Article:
including Cuenca, Ecuador, and Lima, Peru.26

There are many ways communities can work with
nature to meet their water needs while reducing energy
costs and building resilience. Communities facing
increased f lood damage, for instance, might achieve
cost-effective f lood protection by restoring a local riv-
er’s natural f loodplain. After enduring nineteen f lood
episodes between 1961 and 1997, Napa, California,
opted for this approach over the conventional route of
channelizing and building levees. In partnership with
the Army Corps of Engineers, the $366 million project
is reconnecting the Napa River with its historic f lood-
plain, moving homes and businesses out of harm’s way,
revitalizing wetlands and marshlands, and construct-
ing levees and bypass channels in strategic locations.
In addition to increased f lood protection and reduced

There are many ways communities
can work with nature to meet their
water needs while reducing energy
costs and building resilience.

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8 The PoST CARBoN ReAdeR SeRieS

f lood-insurance rates, Napa residents will benefit from
parks and trails for recreation, higher tourism revenues,
and improved habitat for fish and wildlife.27

Similarly, communities facing increased damage from
heavy stormwater runoff can turn impervious surfaces
such as roofs, streets, and parking lots into water catch-
ments by strategically planting vegetation. Portland,
Oregon, is investing in “green roofs” and “green streets”
to prevent sewer overflows into the Willamette River.28
Chicago, Illinois, now boasts more than 200 green
roofs—including atop City Hall—that collectively
cover 2.5 million square feet, more than any other U.S.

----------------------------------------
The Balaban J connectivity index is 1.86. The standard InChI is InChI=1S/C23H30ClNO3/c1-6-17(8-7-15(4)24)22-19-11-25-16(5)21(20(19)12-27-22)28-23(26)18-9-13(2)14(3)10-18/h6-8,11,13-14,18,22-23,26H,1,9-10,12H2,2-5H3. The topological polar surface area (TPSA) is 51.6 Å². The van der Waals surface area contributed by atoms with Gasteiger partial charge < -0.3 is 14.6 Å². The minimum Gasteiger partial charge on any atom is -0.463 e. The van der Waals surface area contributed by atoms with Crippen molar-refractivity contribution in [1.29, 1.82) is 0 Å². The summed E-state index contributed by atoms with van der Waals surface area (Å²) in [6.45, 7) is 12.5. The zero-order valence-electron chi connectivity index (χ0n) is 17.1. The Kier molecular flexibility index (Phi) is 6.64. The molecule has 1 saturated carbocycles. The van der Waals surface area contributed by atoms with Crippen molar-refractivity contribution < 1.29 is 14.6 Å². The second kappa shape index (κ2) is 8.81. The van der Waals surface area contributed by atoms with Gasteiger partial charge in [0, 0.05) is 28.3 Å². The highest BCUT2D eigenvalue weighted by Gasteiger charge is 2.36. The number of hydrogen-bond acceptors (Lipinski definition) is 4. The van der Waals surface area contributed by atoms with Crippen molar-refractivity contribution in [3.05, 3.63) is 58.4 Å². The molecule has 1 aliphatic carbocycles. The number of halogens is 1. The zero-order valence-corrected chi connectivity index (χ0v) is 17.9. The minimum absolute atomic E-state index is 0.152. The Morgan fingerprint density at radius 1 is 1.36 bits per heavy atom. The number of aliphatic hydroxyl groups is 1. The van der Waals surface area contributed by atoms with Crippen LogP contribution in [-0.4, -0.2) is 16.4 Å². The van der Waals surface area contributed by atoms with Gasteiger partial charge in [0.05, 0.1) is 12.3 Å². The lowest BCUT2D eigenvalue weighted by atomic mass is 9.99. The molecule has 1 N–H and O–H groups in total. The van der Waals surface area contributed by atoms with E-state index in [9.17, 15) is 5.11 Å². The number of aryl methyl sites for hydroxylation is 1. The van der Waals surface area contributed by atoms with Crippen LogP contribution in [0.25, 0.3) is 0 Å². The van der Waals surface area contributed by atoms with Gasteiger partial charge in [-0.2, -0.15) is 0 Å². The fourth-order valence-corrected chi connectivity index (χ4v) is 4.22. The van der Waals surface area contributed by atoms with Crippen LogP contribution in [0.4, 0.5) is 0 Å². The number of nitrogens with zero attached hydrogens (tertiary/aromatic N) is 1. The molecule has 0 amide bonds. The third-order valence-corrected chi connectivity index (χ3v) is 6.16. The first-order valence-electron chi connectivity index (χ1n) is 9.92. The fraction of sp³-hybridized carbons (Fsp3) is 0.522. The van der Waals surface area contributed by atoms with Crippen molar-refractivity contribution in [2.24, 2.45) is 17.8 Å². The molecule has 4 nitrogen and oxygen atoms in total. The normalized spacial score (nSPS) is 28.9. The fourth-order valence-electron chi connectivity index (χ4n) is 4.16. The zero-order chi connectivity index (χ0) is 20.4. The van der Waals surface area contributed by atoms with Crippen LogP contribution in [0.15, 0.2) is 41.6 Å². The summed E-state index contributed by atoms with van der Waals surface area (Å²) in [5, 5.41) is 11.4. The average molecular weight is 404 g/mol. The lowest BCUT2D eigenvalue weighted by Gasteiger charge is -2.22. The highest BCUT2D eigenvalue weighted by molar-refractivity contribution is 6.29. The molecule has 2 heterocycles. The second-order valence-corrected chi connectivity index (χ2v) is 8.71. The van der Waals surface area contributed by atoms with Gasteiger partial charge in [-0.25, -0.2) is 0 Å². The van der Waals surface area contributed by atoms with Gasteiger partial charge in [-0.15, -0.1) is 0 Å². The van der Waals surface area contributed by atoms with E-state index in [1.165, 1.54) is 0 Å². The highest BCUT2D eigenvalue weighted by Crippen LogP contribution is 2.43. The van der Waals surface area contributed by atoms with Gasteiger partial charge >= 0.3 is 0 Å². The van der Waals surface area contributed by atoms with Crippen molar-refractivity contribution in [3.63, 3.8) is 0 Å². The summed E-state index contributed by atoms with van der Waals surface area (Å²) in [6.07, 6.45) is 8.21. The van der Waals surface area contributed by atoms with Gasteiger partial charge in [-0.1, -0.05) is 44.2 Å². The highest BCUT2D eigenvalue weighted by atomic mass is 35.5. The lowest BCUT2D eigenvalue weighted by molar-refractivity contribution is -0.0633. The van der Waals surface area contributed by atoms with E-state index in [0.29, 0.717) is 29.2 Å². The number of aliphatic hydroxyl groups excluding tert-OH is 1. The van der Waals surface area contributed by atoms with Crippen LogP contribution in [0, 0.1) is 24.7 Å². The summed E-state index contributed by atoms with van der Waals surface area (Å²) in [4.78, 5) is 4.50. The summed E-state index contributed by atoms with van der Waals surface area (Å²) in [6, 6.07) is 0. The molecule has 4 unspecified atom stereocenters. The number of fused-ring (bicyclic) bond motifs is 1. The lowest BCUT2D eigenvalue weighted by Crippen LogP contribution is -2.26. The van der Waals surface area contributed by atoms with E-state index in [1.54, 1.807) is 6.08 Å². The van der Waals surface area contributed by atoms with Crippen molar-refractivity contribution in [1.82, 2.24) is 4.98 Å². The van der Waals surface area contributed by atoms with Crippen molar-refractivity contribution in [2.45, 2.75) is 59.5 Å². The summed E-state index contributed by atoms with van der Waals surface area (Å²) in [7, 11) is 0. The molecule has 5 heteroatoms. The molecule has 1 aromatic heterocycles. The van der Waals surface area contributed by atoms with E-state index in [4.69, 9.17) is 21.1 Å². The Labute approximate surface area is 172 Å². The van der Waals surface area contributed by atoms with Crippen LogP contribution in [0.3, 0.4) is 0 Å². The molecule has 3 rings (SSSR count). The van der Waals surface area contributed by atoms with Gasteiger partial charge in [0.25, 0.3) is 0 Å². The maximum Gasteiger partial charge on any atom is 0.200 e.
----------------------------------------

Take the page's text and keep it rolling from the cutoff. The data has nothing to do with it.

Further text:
city. The vegetated roofs are helping to catch stormwa-
ter, cool the urban environment, and provide space for
urban gardens.29

Many communities are revitalizing their rivers by tear-
ing down dams that are no longer safe or serving a jus-
tifiable purpose. Over the last decade some 430 dams
have been removed from U.S. rivers, opening up habitat
for fisheries, restoring healthier water f lows, improv-
ing water quality, and returning aquatic life to rivers.
In the ten years since the Edwards Dam was removed
from the Kennebec River near Augusta, Maine, popu-
lations of sturgeon, Atlantic salmon, and striped bass
have returned in astounding numbers, reviving a rec-
reational fishery that adds $65 million annually to the
local economy.30

doing more—and living Better—
with less Water
Of all the water we withdraw worldwide from rivers,
lakes, and aquifers, 70 percent is used in agriculture,
20 percent in industries, and 10 percent in cities and
towns. With water supplies tightening, we will need
roughly a doubling of water productivity by 2025 to
satisfy human needs while sustaining nature’s life-sup-
port systems. Fortunately, opportunities to get more
benefit per drop abound through greater investments
in conservation, efficiency, recycling, and reuse, as well
as through shifts in what is produced where and when.

But the need to do more with less water is not only a
challenge for farmers, utilities, and manufacturers. It is
also up to individual consumers to shrink our personal
water footprints—the amount of water used to pro-
duce all the things we buy. The average U.S. resident
uses, directly and indirectly, about 2,480 cubic meters
of water per year—about 1,800 gallons per day—twice
the global average.31 More conscious choices about what